Victorinox - Swiss Army Knives by Derek Jackson
A fascinating, colorfully illustrated celebration of one of the great icons of Swiss culture: in France it's the Couteau Swiss, in Germany the Schweizer Messer, and to the English speaking world it's the Victorinox Swiss Army Knife - used by military programs the world over, given away as gifts to guests by the White House (Lyndon Johnson did it first), and even taken as part of the equipment on the Space Shuttle.
Charles Elsener, the fourth son of a hat maker, decided not to enter the family business but to become a cutler. After serving his apprenticeship in south Germany, he opened his own business near Schwyz in Switzerland. Soon after, in 1891, he formed the Swiss Cutlery Guild with the main aim of producing soldiers' knives for the Swiss Army, which had to date been bought from German sources. By the end of the year the first batch had been delivered and Elsener's plan proved a success - the first knife, known by name rather than type number - the Soldier's knife - had a blade, awl, can opener, and screwdriver.
Then the development started: as well as the simple Soldier's knife he quickly developed the Student Knife, the Cadet Knife and Farmer's Knife. Because the Soldier's knife was heavy, Elsener developed the lighter Officer's knife, with an added second blade and a corkscrew.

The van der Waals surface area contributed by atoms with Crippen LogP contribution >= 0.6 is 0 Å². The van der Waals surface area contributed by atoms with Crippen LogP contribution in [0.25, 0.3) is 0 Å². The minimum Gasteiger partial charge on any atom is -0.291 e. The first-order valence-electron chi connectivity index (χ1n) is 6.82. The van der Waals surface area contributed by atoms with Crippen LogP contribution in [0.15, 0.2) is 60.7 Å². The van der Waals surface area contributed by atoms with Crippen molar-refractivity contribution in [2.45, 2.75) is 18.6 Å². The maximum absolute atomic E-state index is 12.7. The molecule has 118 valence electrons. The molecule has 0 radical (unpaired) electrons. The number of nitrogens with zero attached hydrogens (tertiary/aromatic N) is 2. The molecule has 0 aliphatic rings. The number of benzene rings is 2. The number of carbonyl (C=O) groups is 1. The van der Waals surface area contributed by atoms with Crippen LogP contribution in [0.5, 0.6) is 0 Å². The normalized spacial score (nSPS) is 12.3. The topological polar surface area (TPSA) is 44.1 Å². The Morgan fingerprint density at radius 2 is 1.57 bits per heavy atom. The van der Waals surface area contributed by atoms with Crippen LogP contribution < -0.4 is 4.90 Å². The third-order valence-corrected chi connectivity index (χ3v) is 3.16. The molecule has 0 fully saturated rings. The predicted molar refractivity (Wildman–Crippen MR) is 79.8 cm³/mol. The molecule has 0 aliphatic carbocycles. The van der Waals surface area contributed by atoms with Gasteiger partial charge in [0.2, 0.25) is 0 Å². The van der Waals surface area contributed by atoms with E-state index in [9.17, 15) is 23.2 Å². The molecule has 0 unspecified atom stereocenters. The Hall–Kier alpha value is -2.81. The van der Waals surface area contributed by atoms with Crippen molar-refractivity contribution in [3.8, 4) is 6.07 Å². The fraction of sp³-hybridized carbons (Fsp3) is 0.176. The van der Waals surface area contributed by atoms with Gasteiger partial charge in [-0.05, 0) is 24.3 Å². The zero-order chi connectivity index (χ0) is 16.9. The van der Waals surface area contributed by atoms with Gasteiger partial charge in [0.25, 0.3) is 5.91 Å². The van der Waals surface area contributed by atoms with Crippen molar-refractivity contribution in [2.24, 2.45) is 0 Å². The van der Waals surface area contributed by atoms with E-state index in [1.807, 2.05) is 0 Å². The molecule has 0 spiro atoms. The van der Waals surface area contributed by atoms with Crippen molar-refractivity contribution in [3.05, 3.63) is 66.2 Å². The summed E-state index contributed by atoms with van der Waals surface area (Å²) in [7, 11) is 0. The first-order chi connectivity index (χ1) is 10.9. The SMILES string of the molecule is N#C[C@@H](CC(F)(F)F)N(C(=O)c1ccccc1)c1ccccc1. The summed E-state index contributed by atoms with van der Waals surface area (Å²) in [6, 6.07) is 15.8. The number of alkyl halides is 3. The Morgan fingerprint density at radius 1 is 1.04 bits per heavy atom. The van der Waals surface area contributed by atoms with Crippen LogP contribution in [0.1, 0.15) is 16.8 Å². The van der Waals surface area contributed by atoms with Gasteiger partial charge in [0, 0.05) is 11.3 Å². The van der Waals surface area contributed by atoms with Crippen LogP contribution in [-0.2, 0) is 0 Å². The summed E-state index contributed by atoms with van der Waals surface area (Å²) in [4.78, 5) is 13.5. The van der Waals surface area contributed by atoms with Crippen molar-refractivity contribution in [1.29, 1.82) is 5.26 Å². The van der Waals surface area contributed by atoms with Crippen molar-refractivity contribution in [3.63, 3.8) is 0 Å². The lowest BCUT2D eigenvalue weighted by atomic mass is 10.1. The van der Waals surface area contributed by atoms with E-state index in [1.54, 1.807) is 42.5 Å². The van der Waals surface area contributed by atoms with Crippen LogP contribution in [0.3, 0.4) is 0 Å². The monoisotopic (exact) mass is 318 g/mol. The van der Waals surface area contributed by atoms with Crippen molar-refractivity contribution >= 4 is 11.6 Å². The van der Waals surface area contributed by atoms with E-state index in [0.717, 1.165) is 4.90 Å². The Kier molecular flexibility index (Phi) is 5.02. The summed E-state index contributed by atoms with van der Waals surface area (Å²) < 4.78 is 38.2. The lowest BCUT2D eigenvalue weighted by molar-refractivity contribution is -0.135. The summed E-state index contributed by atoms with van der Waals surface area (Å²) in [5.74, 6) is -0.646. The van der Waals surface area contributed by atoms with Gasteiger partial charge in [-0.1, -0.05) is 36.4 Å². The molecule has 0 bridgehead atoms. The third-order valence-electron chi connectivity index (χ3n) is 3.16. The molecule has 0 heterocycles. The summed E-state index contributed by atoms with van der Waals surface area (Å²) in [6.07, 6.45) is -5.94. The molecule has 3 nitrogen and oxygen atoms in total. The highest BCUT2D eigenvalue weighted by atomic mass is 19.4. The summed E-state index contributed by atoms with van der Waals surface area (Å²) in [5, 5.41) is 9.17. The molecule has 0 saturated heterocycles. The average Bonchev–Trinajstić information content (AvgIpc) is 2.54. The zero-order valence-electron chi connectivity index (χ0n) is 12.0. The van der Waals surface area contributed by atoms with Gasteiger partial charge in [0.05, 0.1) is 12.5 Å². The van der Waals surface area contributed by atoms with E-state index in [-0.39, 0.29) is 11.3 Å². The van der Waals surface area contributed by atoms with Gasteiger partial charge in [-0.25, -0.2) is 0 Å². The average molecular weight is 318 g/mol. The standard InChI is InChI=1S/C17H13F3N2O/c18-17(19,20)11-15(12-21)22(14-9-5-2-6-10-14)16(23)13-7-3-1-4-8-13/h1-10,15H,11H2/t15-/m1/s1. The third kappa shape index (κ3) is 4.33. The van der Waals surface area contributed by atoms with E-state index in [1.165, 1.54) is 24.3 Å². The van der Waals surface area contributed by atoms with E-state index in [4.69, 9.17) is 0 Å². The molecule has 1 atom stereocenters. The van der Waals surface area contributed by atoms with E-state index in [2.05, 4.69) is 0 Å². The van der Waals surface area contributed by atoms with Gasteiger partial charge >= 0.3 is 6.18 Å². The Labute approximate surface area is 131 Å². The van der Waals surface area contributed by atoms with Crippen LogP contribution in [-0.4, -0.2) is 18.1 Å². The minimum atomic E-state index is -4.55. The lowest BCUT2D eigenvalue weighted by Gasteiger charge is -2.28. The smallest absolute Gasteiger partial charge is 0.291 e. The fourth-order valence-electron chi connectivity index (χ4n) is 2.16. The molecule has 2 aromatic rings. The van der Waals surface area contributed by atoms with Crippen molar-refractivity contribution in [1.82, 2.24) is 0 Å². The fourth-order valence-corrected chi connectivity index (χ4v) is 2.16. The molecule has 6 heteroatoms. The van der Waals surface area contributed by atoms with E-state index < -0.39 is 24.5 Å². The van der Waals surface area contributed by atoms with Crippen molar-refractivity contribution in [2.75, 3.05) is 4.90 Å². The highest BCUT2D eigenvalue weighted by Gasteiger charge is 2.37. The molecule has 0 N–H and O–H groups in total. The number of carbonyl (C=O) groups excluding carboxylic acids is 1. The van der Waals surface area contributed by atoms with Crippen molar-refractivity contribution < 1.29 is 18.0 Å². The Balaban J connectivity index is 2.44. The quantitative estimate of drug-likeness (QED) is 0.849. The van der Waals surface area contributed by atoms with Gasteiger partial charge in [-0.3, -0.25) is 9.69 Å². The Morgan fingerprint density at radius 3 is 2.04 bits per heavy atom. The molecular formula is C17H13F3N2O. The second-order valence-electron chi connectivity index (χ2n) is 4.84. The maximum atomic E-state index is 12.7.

Today, Victorinox is the biggest cutlery producer in Europe, producing 34,000 Officer's knives in 100 different styles daily, along with 43,000 of 300 different styles of pocket knife, and the same number of kitchen knives. The biggest of the Swiss Army Knives, the Swiss Champ, has 31 different features, including a magnifying glass, but still only weighs 6.5 ounces.
Unprecedented access to Victorinox's archives allow this book to cover in detail:
Revised printing: 2009
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